Until the day the world can actually stop using dirty fuels, we need smart ways to clean them up as much as we can. One group of researchers may have found a solution by from power plants before they make it into the atmosphere.
The actual material is . The powder is basically a collection of tiny carbon spheres with pores in them. These pores are microscopic, only slightly larger than the carbon dioxide atoms they’re trying to collect. Carbon dioxide is attracted to the pores in these spheres, and once inside, it cannot escape. The powder can then be buried safely and forgotten.
Collecting carbon dioxide from coal and natural gas plants is nothing new, of course, as a handful of plants have been employing types of carbon-capture technology for years. For instance, the WA Parish coal plant in Texas, one of the largest coal plants in the country, implemented such a system two years ago. This tech collects carbon dioxide from the plant’s exhaust and pumps it safely into the ground.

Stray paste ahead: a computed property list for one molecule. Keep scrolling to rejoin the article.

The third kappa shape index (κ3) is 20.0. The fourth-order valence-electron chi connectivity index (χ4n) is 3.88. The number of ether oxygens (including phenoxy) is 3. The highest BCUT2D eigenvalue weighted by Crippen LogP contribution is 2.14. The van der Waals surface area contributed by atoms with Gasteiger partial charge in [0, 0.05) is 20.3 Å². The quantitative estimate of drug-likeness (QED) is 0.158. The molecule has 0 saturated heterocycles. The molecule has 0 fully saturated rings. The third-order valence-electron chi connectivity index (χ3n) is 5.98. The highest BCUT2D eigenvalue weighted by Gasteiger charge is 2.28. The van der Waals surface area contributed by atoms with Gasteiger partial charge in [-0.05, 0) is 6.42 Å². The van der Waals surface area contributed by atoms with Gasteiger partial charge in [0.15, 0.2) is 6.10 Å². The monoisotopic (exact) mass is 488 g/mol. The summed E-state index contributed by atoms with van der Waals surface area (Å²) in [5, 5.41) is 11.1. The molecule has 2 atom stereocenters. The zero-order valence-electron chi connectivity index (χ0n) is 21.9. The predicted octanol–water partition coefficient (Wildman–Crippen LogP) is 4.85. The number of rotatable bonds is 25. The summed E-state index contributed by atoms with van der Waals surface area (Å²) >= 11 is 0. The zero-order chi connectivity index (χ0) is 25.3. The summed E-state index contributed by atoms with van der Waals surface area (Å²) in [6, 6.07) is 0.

That's a neat solution, but an expensive one. To allay some of the costs, the plant actually sells the carbon dioxide to a nearby oil field, where workers pump CO2 into the ground to displace the oil and make it easier to extract. Such a system ends up with more oil produced, which doesn’t really solve the whole climate change thing.
This new carbon-capture material, on the other hand, is extremely cheap and easy to produce. The invention has yet to be tested in an actual fossil-fuel plant, and it’s likely that there’s still plenty of room for improvement. If it works out, though, plants might not need to make those economic compromises.